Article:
Mathematical physics is a domain of mathematics analyzing well-posedness of models of physical phenomena. Mostly, laws of nature are formulated in terms of partial differential equations. The study of well-posedness of various problems for partial differential equations includes the question of existence and uniqueness of solutions and also obtaining of maximally complete information concerning qualitative properties of solutions. The modern theory of partial differential equations uses a wide class of methods and interacts with various domains of mathematics including the classical analysis, functional analysis, differential geometry, theory of dynamical systems, and others.
Regularity theory studies the smoothness (i.e., the presence or absence of singularities) of solutions of nonlinear equations and systems of partial differential equations. A typical situation for scalar elliptic and parabolic equations with smooth data is the absence of singularities (solutions of such equations are smooth functions — this problem was formulated by Hilbert as one of his famous 23 problems). For systems, the situation changes, and solutions of nonlinear elliptic equations may lose smoothness even for smooth data of the problem. Another examples of appearance of singularities of solutions are the formation of shock waves in conservation laws and propagation of singularities of initial values of hyperbolic equations along characteristics. The presence or absence of singular points of a solution is an important characteristic which, as a rule, is related to interesting physical phenomena.
One can treat partial differential equations of evolutionary type as dynamical systems for functions with values in an infinite-dimensional (Banach) space. For that reason, in the study of such equations, the difficulties of the classical theory of dynamical systems intertwine with meaningful problems of topology and functional analysis. The main problems for study are the existence and uniqueness of solutions under various assumptions on the initial values, stability of solutions, and their behavior at long times. In its abstract form, the theory of evolutionary equations can be treated as a part of functional analysis (the theory of semigroups), but, taking into account the particular specifics of some evolutionary problems appearing in mathematical physics, it is possible to essentially `move forward’ the theory (in particular, because particular models of mathematical physics, as a rule, have additional properties, such as conservation laws, symmetries, etc). Problems of evolutionary type include a wide range of models, from the classical wave and heat equations and to one of the most famous models of the modern theory of partial differential equations — the Navier-Stokes system.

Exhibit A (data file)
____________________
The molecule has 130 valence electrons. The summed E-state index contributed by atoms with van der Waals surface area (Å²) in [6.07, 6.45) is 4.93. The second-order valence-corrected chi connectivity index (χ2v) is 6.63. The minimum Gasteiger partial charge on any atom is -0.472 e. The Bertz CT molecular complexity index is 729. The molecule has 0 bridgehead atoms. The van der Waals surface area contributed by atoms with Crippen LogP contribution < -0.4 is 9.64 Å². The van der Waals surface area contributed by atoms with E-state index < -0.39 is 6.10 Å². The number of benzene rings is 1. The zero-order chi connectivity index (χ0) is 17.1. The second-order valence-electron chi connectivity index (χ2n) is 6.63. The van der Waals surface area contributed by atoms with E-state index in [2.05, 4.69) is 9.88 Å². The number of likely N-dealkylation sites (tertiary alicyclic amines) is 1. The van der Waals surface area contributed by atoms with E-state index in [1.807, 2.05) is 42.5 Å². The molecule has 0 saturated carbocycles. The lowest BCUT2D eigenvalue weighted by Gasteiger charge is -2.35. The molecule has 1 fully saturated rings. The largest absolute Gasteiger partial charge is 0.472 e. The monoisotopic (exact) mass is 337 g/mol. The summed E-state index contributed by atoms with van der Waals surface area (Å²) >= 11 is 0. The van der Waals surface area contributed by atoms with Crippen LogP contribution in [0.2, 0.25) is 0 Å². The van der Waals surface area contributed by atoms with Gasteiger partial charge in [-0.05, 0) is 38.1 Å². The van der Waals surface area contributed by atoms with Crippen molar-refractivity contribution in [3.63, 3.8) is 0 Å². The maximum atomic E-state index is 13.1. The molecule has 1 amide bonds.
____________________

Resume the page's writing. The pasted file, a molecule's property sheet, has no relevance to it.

Spectral theory of differential operators considers parametric families of differential operators and selects values of parameter for which the corresponding equation has a `particular’ solution, i.e., a solution with some “nonstandard” properties (for example, fast decay at infinity, boundedness, etc). In the finite-dimensional case, the spectrum of a linear operator is the set of its eigenvalues. In the infinite-dimensional case (i.e., for differential operators), the situation becomes really more complicated and interesting; in addition to the point spectrum, an operator may have continuous and residual spectra. The spectrum of a linear operator is its very important characteristic which allows one to describe properties of the operator. This is extremely important for applications since in many applied problems the observer is informed just about the spectrum and not about the operator itself. The spectral theory of differential operators is closely related to such domains of mathematical physics as quantum mechanics and quantum field theory.
Among the people working in this field is N.D. Filonov.